Everearthday2y spring, students in Dr. Martha McKevlin’s Environmental Biology class put on an Earth Day program at the school as part of their course requirements.  Students are given some basic guidelines and then plan the whole program themselves.  What they do and how they do it is up to them.

This year, students decided to celebrate sustainable agriculture and the local farmer.  Salk student, Dalton Ethridge, asked his grandfather, Paul Gramling, to bring his dairy cow, Molly, to campus and give a milking demonstration as part of their Earth Day program.  Many folks simply do not know where their food comes from and a milking demonstration makes this a real hands-on learning experience.  Mr. Gramling has been a dairy farmer all of his life but now he spends his time giving milking demonstrations with the help of his wife, Savon, and of course Molly, his 9-year-old Jersey milk cow.   His wife, Savon, also demonstrates how butter is made from Molly’s milk.

This year, students not only observed the workings of a milking machine, they also got to try their hand at milking Molly.  Several students, as well as some faculty, took up the challenge, including math professor, Dr. Bryan Lai, and even Dr. McKevlin, herself.  Students asked questions about the care and feeding of a milk cow and learned something about local agricultural practices in the process.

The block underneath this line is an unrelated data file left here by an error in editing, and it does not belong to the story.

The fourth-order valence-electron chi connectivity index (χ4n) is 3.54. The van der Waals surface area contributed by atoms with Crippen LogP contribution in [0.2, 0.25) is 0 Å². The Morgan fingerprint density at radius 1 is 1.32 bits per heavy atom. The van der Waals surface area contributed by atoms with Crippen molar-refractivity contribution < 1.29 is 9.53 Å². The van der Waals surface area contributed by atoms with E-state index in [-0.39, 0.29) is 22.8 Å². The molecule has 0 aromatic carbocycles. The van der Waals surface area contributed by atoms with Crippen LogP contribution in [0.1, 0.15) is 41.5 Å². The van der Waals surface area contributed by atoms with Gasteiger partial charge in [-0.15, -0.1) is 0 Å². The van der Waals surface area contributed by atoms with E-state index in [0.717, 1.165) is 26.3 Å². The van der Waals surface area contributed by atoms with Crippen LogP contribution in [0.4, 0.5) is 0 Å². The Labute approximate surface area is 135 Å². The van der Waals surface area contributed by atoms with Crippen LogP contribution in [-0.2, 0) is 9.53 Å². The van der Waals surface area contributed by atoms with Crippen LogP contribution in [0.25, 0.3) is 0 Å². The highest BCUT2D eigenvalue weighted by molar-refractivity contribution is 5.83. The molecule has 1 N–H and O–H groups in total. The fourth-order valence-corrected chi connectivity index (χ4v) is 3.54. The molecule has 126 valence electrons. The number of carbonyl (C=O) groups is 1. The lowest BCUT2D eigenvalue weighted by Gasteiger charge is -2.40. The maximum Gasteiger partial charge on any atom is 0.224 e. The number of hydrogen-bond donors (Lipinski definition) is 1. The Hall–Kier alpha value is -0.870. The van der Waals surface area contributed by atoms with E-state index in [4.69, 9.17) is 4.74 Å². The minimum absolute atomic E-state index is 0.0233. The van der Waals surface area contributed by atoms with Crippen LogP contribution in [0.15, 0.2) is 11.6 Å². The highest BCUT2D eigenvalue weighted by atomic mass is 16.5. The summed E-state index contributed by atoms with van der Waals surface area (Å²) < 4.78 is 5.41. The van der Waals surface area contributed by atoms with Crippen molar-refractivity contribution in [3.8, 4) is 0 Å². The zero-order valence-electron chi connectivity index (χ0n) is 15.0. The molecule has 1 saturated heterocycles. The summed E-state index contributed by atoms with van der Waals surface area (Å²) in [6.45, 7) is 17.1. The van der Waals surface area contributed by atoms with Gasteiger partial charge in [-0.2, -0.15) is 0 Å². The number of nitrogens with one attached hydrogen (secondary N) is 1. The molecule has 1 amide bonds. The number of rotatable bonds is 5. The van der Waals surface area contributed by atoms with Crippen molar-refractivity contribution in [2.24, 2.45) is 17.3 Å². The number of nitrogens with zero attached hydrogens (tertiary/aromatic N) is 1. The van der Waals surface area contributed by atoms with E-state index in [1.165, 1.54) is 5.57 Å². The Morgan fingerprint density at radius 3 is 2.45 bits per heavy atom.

Other information provided by students during the program included the history of Earth Day, founded by Senator Gaylord Nelson and first celebrated on April 22, 1970 and the value and benefits of buying local.  Buying from local farmers, whether it be produce, eggs, dairy, or grass fed meats, not only supports local farmers, it also benefits the environment and reduces carbon emissions by reducing the need for transportation. Also, produce will be fresher and tastier when it has not been shipped thousands of miles.  Students provided bottled water as part of the refreshments as a reminder of the water issues we see in the news around our country and our need for clean water.  All recyclable materials were recycled at the end of the event, emphasizing that we need to recycle when we can, part of the Earth Day message.

Agriculture and Earth Day really do go hand-in-hand. Family farms depend on good stewardship of the land and healthy, functioning ecosystems.  Local farmers can be the first line of defense in protecting the environment especially when they practice sustainable agriculture.  So protect the Earth and support your local farmers and think about what it takes to supply your family with wholesome, quality food.  Celebrate Earth Day every day.

Robert Langdale, III, chairman of the Earth Day program, also wanted to take this opportunity to thank everyone involved in helping the environmental biology class have a successful Earth Day 2016, especially Paul and Savon Gramling and Molly, the Student Government Association and the administration at USC Salk.